Wednesday, October 31, 2007


I tried two different topics with my classes this week. After my Tuesday class I decided not to continue using the second topic. According to the news here, an increasing number of students feel that a master's degree isn't worthwhile. I wanted to see if my students were satisfied with the educational value of the degree that they had recently begun. I think I made them depressed with the news of other students around China. I tried to explain to them that what matters is that they take the opportunities that they are provided and use them to their advantage.

One of the questions I asked was, "How many classes do you take and how many of those classes do you think will be useful for the future?" The response was that they take 16 classes and only three would be useful. (I'm not entirely sure if they understood my question because 16 classes seems like far too many to take in one semester. I know they have a lot of classes, but that number sounds too high.)

My other topic for the week was much more fun. I decided to find out how much my students know about the U.S. A big reason for this is that I have heard many misconceptions from people in China (i.e. everyone owns a gun, everyone celebrates Christmas, all Americans are rich). I tried explaining that while the exchange rate of Renminbi to dollars is about 7.5 to 1, the standard of living is far different. The standard of living is closer to 2 to 1 (for every dollar I spend in the U.S. I could spend 2RMB here). J. gave me a great example that he's used: a bottle of Coke was about $1.50 for him at home; it costs about 3RMB here. That example did work well in class.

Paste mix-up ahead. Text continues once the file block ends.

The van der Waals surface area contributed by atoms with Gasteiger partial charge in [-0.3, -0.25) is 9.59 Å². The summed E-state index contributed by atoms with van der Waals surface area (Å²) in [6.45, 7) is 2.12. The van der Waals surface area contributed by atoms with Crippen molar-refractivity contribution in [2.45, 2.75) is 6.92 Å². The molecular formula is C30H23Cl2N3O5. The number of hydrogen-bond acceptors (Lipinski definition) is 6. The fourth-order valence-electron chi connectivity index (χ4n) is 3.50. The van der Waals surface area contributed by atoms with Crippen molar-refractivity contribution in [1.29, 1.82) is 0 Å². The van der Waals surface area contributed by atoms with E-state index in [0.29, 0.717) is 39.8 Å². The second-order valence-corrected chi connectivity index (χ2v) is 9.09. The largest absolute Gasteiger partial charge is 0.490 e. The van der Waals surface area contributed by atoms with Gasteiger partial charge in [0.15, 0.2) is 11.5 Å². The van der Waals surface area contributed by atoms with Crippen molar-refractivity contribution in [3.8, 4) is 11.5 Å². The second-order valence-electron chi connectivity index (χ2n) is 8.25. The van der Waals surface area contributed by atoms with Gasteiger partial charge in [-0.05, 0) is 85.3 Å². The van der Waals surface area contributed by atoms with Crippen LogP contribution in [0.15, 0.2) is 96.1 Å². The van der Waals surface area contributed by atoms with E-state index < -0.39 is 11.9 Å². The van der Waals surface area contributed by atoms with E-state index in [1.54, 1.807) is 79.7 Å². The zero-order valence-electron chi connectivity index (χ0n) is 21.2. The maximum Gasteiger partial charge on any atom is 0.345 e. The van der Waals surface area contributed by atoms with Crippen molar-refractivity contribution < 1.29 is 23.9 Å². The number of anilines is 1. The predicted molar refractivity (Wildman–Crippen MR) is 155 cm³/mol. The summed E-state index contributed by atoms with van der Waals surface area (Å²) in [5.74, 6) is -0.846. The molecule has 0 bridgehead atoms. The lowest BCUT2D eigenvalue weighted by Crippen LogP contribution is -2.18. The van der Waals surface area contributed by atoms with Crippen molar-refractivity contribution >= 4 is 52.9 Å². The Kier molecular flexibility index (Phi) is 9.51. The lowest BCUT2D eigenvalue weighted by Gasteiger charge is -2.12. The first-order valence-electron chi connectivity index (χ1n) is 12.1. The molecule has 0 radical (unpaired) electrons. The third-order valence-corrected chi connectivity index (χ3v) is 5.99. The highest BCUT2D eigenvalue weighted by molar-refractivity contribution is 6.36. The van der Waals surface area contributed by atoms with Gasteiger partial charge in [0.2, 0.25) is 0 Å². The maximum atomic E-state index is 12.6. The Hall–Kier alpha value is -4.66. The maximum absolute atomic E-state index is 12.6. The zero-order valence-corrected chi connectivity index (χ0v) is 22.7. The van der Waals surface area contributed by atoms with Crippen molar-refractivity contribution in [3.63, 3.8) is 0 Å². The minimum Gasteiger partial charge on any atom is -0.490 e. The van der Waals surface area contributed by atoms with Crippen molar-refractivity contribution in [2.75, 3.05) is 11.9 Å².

On language: (1) At the end of class today, a student came up to explain why some students were absent. Unfortunately, he forgot what language to use and began speaking quickly in Chinese--I understood part of it, but the important vocabulary was beyond my comprehension. He noticed my confusion and tried to think of how to say it in English. (2) The cafeteria was out of the good noodles today and the rest of the food has no labels and it's too noisy to ask "What's this?" for every dish. I found a little shop across the street with an English-speaking owner. He was very nice and almost too helpful. For a simple meal, I might start going there for a little variety at lunch. (3) From playing with for vocabulary, I realized how educational The Simpsons really is. The word was "zebu" and the only other time I've seen that word was on an early episode in which Bart saves Mr. Burns' life and the family is rewarded with a giant Omec Indian head.

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